- In a nutshell
- Common questions
- What is feedback?
- Why feedback is important
- How well do I give or receive feedback?
- Tools for giving feedback
- Important principles
- Positive or reinforcement feedback
- Constructive feedback
- Difficult feedback
- Receiving feedback
- Seeking out feedback
- Want to know more?
Why feedback is important
The first thing to realise is that feedback in its broader sense is vital to life. Without feedback there could be no natural selection, no evolution.
Feedback is an essential component of effective change.
Within the workplace, there is always change. Paradoxically, change is perhaps the one constant. Feedback – seeking it, giving it and receiving it – is one of the most effective tools we have for harnessing and promoting change, so that it is to our benefit.
That is the more global view, but how is feedback important to me, right here, right now, in my situation as a manager in an organisation?
Just as on the global level, feedback is an essential component of effective change, and therefore improvement, and one of the roles of any manager is to seek to improve things. Feedback helps us understand things like
- What we can change to get better results
- The rate of progress towards a goal
- What needs to happen to improve relationships
- Whether something is worth doing
- How well we are doing
- What others think of us or how they value us
- Our level of performance against a target
In 1983, Bandura and Cervone carried out research into feedback and published the result of some trials that they had carried out on a group of cyclists. The group of 80 cyclists was split equally into four smaller training groups. Their performance improvement was closely monitored.
The first group received clear performance goals.
The second did not receive goals, but did benefit from regular performance feedback.
The third group was given goals at the start and feedback throughout.
The fourth group was the control and got neither goals nor performance feedback.
The fourth group showed the least performance improvement by far and the third, which had goals and got feedback improved by nearly three times as much.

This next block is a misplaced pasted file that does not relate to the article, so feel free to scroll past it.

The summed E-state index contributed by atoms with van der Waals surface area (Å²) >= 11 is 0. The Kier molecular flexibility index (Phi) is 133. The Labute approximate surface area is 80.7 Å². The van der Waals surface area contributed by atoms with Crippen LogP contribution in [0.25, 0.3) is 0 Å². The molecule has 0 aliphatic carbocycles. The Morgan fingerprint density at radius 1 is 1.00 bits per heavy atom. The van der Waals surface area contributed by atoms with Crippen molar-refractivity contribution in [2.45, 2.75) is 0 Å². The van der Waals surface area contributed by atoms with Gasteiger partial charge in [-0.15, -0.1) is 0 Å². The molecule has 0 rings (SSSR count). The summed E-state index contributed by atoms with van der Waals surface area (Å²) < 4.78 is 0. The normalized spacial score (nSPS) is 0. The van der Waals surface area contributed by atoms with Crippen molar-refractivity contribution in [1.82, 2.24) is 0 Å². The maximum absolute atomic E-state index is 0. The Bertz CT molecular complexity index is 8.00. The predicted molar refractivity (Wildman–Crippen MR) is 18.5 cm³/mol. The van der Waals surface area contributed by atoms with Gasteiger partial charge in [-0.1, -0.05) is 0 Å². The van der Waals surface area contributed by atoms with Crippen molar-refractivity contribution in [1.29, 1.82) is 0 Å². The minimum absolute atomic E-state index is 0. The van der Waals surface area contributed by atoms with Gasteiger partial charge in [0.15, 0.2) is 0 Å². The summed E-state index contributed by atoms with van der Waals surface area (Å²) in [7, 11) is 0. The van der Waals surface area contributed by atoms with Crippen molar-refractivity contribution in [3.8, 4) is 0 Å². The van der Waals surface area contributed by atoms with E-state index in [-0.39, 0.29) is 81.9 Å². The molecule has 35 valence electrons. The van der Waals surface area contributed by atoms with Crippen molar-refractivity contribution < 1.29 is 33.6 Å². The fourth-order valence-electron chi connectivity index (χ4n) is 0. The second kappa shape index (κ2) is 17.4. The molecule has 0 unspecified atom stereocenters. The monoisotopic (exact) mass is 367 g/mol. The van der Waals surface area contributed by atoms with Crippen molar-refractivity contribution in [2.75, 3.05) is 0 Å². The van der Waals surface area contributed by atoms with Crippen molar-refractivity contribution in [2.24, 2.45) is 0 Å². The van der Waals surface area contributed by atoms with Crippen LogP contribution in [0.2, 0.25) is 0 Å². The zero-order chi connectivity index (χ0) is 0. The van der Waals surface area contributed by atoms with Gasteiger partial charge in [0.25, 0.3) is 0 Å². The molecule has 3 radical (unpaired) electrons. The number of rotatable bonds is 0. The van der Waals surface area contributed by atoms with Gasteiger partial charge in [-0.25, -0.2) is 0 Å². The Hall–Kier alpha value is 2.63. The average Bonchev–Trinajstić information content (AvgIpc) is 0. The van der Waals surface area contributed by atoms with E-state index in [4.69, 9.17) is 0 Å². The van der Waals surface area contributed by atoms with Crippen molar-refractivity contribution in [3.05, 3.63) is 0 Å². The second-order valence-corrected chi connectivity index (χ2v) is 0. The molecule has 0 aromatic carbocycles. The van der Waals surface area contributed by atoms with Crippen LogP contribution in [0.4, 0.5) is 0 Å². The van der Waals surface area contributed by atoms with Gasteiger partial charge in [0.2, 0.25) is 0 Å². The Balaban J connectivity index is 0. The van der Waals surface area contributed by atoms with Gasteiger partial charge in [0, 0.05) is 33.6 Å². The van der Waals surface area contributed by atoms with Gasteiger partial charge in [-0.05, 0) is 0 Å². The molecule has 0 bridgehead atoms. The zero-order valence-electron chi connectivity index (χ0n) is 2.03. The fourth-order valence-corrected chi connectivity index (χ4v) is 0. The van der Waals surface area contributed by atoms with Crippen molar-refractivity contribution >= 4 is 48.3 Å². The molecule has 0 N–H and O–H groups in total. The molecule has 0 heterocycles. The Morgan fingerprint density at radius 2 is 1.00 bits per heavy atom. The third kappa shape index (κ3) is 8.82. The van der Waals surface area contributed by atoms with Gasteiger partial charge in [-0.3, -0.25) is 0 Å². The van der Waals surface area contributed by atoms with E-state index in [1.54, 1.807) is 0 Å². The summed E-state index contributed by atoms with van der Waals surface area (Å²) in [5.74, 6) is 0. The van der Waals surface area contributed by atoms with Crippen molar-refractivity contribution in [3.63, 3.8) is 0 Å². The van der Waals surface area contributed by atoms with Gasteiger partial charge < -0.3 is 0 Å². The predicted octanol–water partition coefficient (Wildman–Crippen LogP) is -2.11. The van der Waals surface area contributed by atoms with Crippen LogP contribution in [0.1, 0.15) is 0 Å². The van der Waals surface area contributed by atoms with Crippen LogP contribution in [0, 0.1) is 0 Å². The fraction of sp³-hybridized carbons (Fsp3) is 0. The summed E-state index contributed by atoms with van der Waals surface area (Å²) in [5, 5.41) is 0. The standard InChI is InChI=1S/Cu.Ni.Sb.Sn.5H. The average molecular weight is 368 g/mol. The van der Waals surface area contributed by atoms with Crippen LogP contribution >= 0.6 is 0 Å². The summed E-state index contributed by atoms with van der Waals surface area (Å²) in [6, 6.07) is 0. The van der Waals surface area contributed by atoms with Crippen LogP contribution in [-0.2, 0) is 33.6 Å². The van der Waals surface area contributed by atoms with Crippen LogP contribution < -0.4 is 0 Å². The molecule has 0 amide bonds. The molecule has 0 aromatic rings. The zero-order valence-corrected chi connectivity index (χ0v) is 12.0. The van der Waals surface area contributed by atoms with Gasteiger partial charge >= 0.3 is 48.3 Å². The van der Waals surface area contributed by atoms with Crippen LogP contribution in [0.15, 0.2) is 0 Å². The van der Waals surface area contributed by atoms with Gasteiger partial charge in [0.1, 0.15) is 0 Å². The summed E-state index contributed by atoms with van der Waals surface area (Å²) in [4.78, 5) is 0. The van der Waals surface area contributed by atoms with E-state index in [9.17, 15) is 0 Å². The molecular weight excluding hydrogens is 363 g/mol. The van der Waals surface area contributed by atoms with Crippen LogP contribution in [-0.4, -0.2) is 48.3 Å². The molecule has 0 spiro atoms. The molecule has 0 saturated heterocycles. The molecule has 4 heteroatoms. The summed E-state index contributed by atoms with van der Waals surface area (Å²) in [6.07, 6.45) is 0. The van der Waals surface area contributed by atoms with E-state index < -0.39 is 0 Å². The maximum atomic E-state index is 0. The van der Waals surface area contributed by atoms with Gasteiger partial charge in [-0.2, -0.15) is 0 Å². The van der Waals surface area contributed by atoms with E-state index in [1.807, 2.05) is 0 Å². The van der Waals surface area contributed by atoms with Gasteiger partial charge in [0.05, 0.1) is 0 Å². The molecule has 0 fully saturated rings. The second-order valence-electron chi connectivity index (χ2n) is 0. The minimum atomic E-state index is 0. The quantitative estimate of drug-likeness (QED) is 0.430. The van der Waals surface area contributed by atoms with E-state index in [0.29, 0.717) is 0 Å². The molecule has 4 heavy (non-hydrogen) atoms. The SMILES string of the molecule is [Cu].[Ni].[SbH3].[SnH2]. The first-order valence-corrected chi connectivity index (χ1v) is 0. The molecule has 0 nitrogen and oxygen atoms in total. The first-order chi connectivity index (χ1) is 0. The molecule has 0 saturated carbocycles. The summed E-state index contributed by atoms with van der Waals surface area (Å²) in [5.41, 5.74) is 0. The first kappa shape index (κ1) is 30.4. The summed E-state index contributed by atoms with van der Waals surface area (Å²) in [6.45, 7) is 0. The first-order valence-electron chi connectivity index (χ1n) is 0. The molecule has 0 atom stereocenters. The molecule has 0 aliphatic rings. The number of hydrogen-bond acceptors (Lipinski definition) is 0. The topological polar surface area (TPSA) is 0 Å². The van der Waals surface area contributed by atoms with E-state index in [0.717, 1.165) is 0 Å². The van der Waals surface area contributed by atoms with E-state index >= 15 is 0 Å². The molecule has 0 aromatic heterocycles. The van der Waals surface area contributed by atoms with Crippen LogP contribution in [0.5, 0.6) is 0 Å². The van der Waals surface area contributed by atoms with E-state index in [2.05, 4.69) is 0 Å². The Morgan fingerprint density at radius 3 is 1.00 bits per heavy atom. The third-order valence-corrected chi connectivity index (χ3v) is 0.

This illustrates just how important the giving of helpful feedback is to the development of individuals and the wider team.
Uses of feedback
Effective feedback helps individuals to understand what they did well and what they could do better. Once they know what is good and what isn’t, they are able to adapt their behaviour and work to improve it. Thus, feedback is a key tool for improving both individual and team performance.
Effective feedback in the form of praise lets staff know that they have achieved something. It recognises their efforts and gives rise to the satisfaction of a job well done. Feedback plays an extremely large part in the Motivation of employees (see Herzberg’s theory).
Feedback can be used for a variety of management purposes, including to
- Influence someone to do something differently or to change their approach
- Show people that you appreciate what they did and give them recognition, which helps to motivate them
- Get information from your manager, team or others regarding your own performance and behaviour
- Improve the quality of an individuals’ work or the work of teams
- Show people that you value them and their input
- Help people back onto the right target when they have misunderstood a goal or task
- Build and maintain relationships with an open and honest dialogue, fostering trust and support
- Set and explain expectations regarding behaviour and performance, enabling people to meet and exceed their objectives.
In summary, regular, good quality feedback is one of the most important ingredients in building effective working relationships and in getting things done.
Feedback is critical for succession planning. If you want to coach someone to be able to take your place one day, they will need to understand how and where they should change their performance and behaviour in order to step into your shoes.